Joanne remembers worrying as darkness fell and the cars were readied for the drive to Iowa. Something told her that Bill was just pretending to reject the Disciples.

She was right.

Moments after the car Bill was riding in pulled away from Tau Center, he opened his door and jumped out, calling for help.

When Joanne and the deprogrammers heard that Bill escaped, they grabbed their bags and left Tau Center. They hoped they could get away before the police came.

They didn’t make it far before they were pulled over. Joanne and the four deprogrammers with her were ordered out of the car and arrested.

In October 1982, a grand jury dropped the two felony charges of false imprisonment and conspiracy that had been brought against Joanne and the four deprogrammers.

In comments in a news article at that time, Winona County Attorney Julius Gernes said he wasn’t surprised at the grand jury’s decision. Testimony in the case had failed to prove the charges beyond a reasonable doubt, he said.

Outraged at the grand jury’s decision, Bill Eilers followed with a $5.1 million lawsuit alleging that his civil rights were violated as the result of his abduction and deprogramming.

Taking the unusual step of overstepping the jury, a federal judge ruled in 1984 that Eilers had been falsely imprisoned.

The jury awarded Eilers $10,000 in damages in compensation for his false imprisonment, but it found that the deprogrammers did not violate Eilers’ constitutional rights.

The jury also refused to award punitive damages in connection with Eilers’ charges that the deprogrammers had acted maliciously during the abduction and deprogramming.

Joanne said she didn’t plan any more deprogrammings after what happened to Bill and Sandy. Only recently did she finish paying off lawyer fees related to the case.

She continued to speak out against mind control even as the case was in court, however, and continued to speak out against religious sects like the Children of God throughout the 1980s and 1990s.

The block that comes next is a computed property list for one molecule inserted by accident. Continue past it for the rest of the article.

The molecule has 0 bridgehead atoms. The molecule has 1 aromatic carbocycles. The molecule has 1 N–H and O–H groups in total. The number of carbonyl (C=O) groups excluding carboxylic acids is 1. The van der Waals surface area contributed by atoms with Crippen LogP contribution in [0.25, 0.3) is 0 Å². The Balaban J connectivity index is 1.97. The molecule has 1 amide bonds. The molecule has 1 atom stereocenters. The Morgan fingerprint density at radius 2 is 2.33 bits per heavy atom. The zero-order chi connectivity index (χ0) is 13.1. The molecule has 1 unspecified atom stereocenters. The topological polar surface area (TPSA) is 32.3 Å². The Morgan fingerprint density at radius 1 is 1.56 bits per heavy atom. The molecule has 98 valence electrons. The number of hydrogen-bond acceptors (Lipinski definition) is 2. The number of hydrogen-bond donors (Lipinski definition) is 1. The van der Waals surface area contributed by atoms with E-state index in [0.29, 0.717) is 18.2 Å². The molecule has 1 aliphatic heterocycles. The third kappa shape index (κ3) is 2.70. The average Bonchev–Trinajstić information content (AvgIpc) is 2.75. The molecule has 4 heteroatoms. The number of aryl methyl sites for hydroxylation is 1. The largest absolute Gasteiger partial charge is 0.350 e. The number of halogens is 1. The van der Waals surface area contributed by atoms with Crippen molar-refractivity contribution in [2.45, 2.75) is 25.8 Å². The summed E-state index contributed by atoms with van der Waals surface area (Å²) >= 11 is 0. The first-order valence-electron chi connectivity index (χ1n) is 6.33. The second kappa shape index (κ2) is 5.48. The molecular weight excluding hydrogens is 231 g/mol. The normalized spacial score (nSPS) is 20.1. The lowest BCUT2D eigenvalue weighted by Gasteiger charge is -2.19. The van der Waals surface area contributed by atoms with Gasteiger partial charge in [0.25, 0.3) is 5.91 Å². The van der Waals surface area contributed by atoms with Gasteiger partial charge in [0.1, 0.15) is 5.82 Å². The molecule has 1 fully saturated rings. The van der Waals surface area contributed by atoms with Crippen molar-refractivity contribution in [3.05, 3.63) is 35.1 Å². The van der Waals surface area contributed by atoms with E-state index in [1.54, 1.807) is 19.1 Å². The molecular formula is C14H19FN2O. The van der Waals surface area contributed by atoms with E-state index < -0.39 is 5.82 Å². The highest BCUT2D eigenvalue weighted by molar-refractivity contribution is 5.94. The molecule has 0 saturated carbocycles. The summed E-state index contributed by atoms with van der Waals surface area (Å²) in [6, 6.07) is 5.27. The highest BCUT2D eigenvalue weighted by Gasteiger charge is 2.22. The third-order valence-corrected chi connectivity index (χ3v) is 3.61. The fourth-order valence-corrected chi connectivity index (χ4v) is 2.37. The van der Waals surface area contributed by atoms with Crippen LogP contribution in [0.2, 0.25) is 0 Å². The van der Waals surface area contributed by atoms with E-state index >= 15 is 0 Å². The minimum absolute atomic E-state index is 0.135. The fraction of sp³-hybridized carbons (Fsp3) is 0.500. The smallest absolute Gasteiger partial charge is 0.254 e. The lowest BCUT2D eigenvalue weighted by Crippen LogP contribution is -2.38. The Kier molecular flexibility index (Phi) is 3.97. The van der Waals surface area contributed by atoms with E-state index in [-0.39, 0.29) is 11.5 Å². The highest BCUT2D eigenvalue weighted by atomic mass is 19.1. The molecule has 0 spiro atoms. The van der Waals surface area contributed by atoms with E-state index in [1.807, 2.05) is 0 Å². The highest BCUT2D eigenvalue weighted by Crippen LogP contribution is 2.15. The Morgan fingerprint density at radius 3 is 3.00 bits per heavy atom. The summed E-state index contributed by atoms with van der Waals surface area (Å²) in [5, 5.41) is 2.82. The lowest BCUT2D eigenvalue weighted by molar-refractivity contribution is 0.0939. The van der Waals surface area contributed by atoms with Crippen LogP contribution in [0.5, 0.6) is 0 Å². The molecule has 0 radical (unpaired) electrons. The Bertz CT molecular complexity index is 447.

At age 77, Joanne still lives in Austin with her husband, Leo. She recently stopped giving talks about mind control, but she self-published a book last year about Kathy’s deprogramming called “Blinded by Deceit.” She hopes the book will help people become aware of how mind control can work.

“I think she’s pretty courageous,” Kathy said. “When I came out [of the Children of God] and found out she was giving talks, I was amazed. I said ‘Whoa, keep going.’ She just never really quit.”

Sandy gave birth to a baby boy three months after the abduction in Winona. She later remarried. Still parted from the Disciples of the Lord Jesus Christ, she continues to exchange Christmas cards with Joanne.

Bill returned to the Disciples after the deprogramming, but later left the group, Joanne said.

Bill declined comment for this story.

Kathy remains parted from the Children of God. Recently, she came home with her brothers and sisters to throw a surprise party for her father’s 80th birthday.

A new family picture was taken during the party with Joanne and Leo smiling and holding hands and Kathy standing next to them. Joanne was glad to have her family home again.

Possibly Related Products

Source

(Listed if other than Religion News Blog)
Rochester Post Bulletin, USA
Nov. 9, 2003
Matt Russell
www.startribune.com

More About This Subject

Topics:
This post was last updated: Dec. 16, 2016